I read half a chapter. My fatigue was up last week, and my time management was down, so I didn’t get very far in my prealgebra book, only around halfway through the fractions chapter. This week I’ll try to complete my goal for last week, which was to get through the three chapters after fractions. The book is still great, and the material is still mostly review, so it’s pretty easy to get through.
I rewrote a recipe to make cooking easier. Making the peanut chicken and broccoli at the beginning of the week reminded me again of how chaotic my cooking is each time, so for the beef stroganoff later in the week, I decided to rewrite the recipe to take me step-by-step through an orderly procedure. I got around to the cooking Saturday night, and even though it still took a long time, with my rewritten recipe it felt much less stressful, so the time bothered me less. I also found it’s easier to handle raw meat if I keep it in storage bags instead of their original containers or aluminum foil.
I stretched myself in this recipe. The beef stroganoff was a bit of a personal challenge for me, because (1) I don’t like mushrooms, but I’m trying to get used to foods I don’t like, so I included them; (2) I traditionally haven’t liked mustard or onions, but I’ve gotten more used to them (at least Dijon mustard), so those were in too; (3) I’m going back to chopping my own ingredients (other than garlic maybe), because it’s easier to find decent quantities of raw ingredients than frozen prepared ones; and (4) I’ve avoided chopping onions because I don’t like the onion smell on my hands for days after, but I found out rubbing stainless steel on your hands supposedly works for onions as well as garlic, so I decided to risk it.
It turned out (1) the buttery, garlicky way the recipe had me prepare the mushrooms made me look forward to them, and I didn’t mind eating them at all; (2) the mustard and onions were also fine; (3) chopping food yourself feels more real and satisfying than dumping it in from a bag; and (4) the stainless steel did work.
Finding ways to rise from a trough. Last week continued my productivity slump, but (1) it was clearly tied to fatigue, so I’m letting myself catch up on sleep via naps; (2) the slump reminded me why my productivity tools are important, because having uncontrolled time just isn’t enjoyable; and (3) the productivity books I’ve been listening to are giving me a lot of promising tools, though I still need to make concrete plans to use them. Even though I’m still getting through the last few books on my list, I’ll make the productivity planning my side project for this week.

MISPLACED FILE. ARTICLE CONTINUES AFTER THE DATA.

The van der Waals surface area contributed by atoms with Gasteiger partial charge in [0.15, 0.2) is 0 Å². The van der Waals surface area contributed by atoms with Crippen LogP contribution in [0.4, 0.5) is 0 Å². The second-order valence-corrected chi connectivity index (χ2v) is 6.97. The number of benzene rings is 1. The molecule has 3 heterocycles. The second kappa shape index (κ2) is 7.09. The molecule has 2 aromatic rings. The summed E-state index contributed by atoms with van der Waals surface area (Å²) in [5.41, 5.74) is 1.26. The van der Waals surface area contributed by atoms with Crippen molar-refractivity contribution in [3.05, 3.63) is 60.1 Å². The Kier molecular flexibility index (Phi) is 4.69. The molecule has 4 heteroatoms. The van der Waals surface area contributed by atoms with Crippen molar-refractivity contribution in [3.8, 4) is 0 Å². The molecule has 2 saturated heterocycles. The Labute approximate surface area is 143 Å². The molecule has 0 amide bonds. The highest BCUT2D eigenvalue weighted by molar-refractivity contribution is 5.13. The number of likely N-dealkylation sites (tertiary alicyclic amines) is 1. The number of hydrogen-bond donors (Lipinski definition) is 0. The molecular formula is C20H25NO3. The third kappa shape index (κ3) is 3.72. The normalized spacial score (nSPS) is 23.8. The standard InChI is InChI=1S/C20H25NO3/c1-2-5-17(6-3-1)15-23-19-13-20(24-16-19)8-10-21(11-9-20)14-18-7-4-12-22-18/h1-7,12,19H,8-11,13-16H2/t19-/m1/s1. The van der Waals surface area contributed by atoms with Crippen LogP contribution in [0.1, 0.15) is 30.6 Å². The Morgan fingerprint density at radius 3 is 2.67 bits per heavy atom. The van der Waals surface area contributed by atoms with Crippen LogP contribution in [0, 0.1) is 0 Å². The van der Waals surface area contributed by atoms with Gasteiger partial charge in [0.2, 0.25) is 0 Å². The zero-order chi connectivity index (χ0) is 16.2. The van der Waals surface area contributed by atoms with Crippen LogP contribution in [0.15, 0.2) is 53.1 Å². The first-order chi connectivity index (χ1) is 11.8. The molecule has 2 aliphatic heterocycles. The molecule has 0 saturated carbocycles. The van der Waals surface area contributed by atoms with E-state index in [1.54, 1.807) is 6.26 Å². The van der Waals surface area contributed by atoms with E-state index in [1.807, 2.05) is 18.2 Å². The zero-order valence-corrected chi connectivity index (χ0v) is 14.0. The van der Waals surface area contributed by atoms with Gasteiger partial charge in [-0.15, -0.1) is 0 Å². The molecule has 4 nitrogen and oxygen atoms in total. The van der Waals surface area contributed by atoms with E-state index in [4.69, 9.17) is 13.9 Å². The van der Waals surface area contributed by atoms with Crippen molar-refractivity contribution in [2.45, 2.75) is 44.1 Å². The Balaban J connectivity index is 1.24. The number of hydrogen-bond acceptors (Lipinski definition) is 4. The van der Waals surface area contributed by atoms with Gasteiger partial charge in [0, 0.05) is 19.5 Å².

Elastic habits give you options for continuous progress. I listened to Elastic Habits by Stephen Guise, which recommends (1) choosing three general habits to focus on, (2) defining three different actions that fit under each category and three levels of difficulty for each action, (3) each day choosing a level and activity for each habit, and (4) keeping track of what you did. The goal is to keep your habit chains going by giving yourself flexibility based on your changing schedule and energy level. I want to try this, because as much as I like order, I’m very bad at being consistent at almost anything.
Willpower is doable but complex. Back in 2016 I listened to The Willpower Instinct by Kelly McGonigal (her Google Talk about it), and last week I listened again. I’m glad I did, because I have a lot more context now for understanding its insights and advice. The advice is kind of complicated though, so this one may take more time than other books to plan from.
I found a bunch of free books. One of my distractions lately has been the troves of free books I’ve been finding:
- Springer’s free offerings during the pandemic – Academic and technical books, a link our dad emailed us a while back.
- Links to free book sites at FreeComputerBooks – I knew about FCB, but I hadn’t looked at their links to other free book sites. Hacking Life from the MIT Press site is now in my Goodreads queue.
- OAPEN – A large catalog of scholarly open access books from many academic publishers.
- OER Commons – Another large catalog of textbooks and other educational resources from various sources.
- Open Culture – A more general collection of free resources.
- Creative Commons Wiki: Books – Creative Commons-licensed books.
Reconciling good and bad news is challenging. It seems like each year the world ramps up the intensity. I felt it this week when I watched very bad and very good events unfolding at the same time. When it comes to the very bad, there was the tragic death of George Floyd and its aftermath. On the very good side was a successful and historic rocket launch that I personally found inspiring and motivating. I’m only beginning to think about how to give due weight to both the good and the bad.